Merck Receives Patent for Improved CRISPR Genome-Editing Method in Japan

23 June 2021 | Wednesday | News

Merck, a leading science and technology company, today announced that the Japanese Patent Office has issued a formal notice allowing the company’s patent application for its proxy-CRISPR technology. This allowance marks Merck’s second CRISPR patent in Japan.
Image Source : Public Domain

Image Source : Public Domain

  • Proxy-CRISPR technology provides solution to improve genome editing and advance new possibilities for research
  • Helps modify difficult-to-access regions of the genome, increasing genome coverage
  • Marks Merck’s second CRISPR patent in Japan and 38th CRISPR patent overall


“This is our 38th patent for CRISPR overall, and as a leading innovator of gene-editing technology, we will continue to collaborate with scientists around the world to ensure they have the best gene-editing options to accelerate discovery of lifesaving therapies,” said Angela Myers, head of Gene Editing & Novel Modalities, Life Science, at Merck.

Proxy-CRISPR is a genome-editing technique that makes CRISPR more efficient, flexible, and specific by opening up the genome for modification of DNA. The technology helps scientists modify regions of the genome which are difficult to access.

Merck’s CRISPR patent portfolio includes granted patents in Australia, Canada, the United States, Brazil, Europe, Singapore, China, Japan, Israel, and South Korea. The company has proxy-CRISPR patents in Europe, Australia, the U.S., Japan, and Israel. Its other CRISPR-related patents are for technologies covering foundational as well as three alternative genome-editing methods.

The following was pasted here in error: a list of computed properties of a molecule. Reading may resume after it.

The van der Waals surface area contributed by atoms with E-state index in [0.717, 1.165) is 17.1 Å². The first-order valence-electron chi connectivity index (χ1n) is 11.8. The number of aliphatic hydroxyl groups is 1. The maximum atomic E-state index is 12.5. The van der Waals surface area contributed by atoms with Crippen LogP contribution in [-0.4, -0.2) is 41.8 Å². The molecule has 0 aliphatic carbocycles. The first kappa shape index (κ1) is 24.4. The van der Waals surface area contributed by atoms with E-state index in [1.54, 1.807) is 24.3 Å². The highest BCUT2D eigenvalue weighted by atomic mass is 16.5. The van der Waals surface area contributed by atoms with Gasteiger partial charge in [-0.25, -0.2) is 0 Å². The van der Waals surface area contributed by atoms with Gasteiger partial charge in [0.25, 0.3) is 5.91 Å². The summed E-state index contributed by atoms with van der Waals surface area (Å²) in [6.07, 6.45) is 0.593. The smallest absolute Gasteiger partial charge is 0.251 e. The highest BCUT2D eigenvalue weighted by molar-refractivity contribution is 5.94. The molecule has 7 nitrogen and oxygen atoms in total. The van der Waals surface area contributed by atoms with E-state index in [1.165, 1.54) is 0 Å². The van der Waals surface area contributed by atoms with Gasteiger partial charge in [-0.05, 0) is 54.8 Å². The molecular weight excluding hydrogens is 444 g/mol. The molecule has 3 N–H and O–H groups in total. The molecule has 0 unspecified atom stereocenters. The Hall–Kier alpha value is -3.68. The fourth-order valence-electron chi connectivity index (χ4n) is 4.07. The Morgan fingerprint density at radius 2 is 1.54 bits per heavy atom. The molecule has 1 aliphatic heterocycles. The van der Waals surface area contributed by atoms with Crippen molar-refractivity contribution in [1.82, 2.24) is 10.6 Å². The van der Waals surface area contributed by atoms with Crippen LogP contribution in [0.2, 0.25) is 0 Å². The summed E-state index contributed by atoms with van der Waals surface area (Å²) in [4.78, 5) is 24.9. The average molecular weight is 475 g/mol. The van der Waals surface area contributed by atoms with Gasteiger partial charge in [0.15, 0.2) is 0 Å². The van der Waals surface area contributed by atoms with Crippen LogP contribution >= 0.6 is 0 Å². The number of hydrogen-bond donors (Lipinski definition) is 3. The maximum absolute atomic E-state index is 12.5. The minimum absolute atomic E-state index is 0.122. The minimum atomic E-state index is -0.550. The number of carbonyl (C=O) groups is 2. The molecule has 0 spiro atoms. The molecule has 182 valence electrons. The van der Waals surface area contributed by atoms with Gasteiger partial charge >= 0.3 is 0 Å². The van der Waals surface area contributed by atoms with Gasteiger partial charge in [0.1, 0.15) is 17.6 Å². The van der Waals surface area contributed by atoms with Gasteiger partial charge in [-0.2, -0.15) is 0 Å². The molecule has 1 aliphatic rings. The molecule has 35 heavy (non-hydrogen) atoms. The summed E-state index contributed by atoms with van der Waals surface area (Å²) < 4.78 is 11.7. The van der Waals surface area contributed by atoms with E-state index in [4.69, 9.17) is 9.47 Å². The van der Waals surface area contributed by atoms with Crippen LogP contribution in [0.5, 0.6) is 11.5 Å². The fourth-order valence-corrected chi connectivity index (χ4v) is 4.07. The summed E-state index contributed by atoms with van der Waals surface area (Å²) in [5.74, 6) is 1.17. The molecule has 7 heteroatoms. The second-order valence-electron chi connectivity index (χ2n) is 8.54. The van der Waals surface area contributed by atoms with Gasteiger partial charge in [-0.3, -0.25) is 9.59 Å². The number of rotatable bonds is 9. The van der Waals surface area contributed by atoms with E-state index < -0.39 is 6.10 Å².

To deploy the proxy-CRISPR method, two CRISPR systems are designed to target the genome in proximity to each other and work together. One CRISPR system opens a regional “door,” pushing away blocking chromatin proteins, while the other walks through it to find the exact location for modification. The proxy-CRISPR method’s use of two CRISPR binding events increases targeting precision - enabling distinction between identical target sequences within the same genome- a unique advantage over single CRISPR high-fidelity systems.

Merck has received patents for its CRISPR paired nickase technology (cleaving opposite strands of a chromosomal sequence to create a double-stranded break) in Australia, Canada, Singapore, South Korea, Israel, and Europe. Patents for the business’ CRISPR integration technology (chromosomal cutting of the sequence of eukaryotic cells and insertion of a DNA sequence) have been granted in Australia, the United States, Canada, Europe, Singapore, China, Israel, and South Korea. Merck offers licenses for its entire patent portfolio for all fields of use.

CRISPR technology is a core competency for Merck, which has 17 years of hands-on experience with genome editing spanning from discovery to manufacturing. Its experience in the genome-editing field has led to the most comprehensive portfolio of CRISPR and other advanced genomics technologies available anywhere, impacting every step of the workflow, from basic research to therapeutic delivery. Merck offers products and services for a range of applications, including gene knockout, targeted integration, and mutagenesis, and genetic screening libraries to support research in immunotherapeutics, oncology, and infectious disease, among other fields. Merck’s scientists continue to develop powerful, unique technologies that expand these applications and accelerate health-related research.

Merck recognizes that the growing potential of genome-editing technologies has led to scientific, legal, and societal concerns. Merck supports research with genome editing under careful consideration of ethical and legal standards. Merck’s parent company, Merck KGaA, Darmstadt, Germany, has established an independent, external Bioethics Advisory Panel to provide guidance for research in which its businesses are involved, including research on or using genome editing and has developed, defined, and transparently published a clear Genome-Editing Technology Principle taking into account scientific and societal issues to inform promising therapeutic approaches for use in research applications.


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